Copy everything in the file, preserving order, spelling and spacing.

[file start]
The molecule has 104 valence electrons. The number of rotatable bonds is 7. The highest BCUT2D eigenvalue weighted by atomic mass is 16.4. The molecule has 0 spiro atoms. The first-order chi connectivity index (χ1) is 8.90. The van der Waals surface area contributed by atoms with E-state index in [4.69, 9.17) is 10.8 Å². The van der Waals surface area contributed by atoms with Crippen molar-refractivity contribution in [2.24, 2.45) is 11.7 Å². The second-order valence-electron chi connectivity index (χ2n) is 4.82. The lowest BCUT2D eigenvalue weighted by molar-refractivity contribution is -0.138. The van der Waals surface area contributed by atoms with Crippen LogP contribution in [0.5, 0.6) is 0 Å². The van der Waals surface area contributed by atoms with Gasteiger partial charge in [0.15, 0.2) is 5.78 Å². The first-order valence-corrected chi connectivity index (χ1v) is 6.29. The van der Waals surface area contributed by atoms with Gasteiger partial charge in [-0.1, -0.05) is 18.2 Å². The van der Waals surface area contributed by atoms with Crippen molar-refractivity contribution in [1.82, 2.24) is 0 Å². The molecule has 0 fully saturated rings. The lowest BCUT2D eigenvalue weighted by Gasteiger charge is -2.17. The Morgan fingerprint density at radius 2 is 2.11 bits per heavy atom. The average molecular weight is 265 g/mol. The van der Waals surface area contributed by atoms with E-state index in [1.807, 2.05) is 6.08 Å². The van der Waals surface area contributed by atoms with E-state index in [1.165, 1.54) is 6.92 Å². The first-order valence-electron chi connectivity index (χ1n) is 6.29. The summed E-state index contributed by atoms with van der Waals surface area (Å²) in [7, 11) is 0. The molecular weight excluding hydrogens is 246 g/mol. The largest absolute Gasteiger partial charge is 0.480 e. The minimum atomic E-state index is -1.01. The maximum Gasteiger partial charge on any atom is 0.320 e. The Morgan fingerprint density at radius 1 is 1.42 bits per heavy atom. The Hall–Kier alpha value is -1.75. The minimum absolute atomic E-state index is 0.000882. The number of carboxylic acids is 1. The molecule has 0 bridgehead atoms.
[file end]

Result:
The molecule has 104 valence electrons. The number of rotatable bonds is 7. The highest BCUT2D eigenvalue weighted by atomic mass is 16.4. The molecule has 0 spiro atoms. The first-order chi connectivity index (χ1) is 8.90. The van der Waals surface area contributed by atoms with E-state index in [4.69, 9.17) is 10.8 Å². The van der Waals surface area contributed by atoms with Crippen molar-refractivity contribution in [2.24, 2.45) is 11.7 Å². The second-order valence-electron chi connectivity index (χ2n) is 4.82. The lowest BCUT2D eigenvalue weighted by molar-refractivity contribution is -0.138. The van der Waals surface area contributed by atoms with Crippen LogP contribution in [0.5, 0.6) is 0 Å². The van der Waals surface area contributed by atoms with Gasteiger partial charge in [0.15, 0.2) is 5.78 Å². The first-order valence-corrected chi connectivity index (χ1v) is 6.29. The van der Waals surface area contributed by atoms with Gasteiger partial charge in [-0.1, -0.05) is 18.2 Å². The van der Waals surface area contributed by atoms with Crippen molar-refractivity contribution in [1.82, 2.24) is 0 Å². The molecule has 0 fully saturated rings. The lowest BCUT2D eigenvalue weighted by Gasteiger charge is -2.17. The Morgan fingerprint density at radius 2 is 2.11 bits per heavy atom. The average molecular weight is 265 g/mol. The van der Waals surface area contributed by atoms with E-state index in [1.807, 2.05) is 6.08 Å². The van der Waals surface area contributed by atoms with E-state index in [1.165, 1.54) is 6.92 Å². The first-order valence-electron chi connectivity index (χ1n) is 6.29. The summed E-state index contributed by atoms with van der Waals surface area (Å²) in [7, 11) is 0. The molecular weight excluding hydrogens is 246 g/mol. The largest absolute Gasteiger partial charge is 0.480 e. The minimum atomic E-state index is -1.01. The maximum Gasteiger partial charge on any atom is 0.320 e. The Morgan fingerprint density at radius 1 is 1.42 bits per heavy atom. The Hall–Kier alpha value is -1.75. The minimum absolute atomic E-state index is 0.000882. The number of carboxylic acids is 1. The molecule has 0 bridgehead atoms.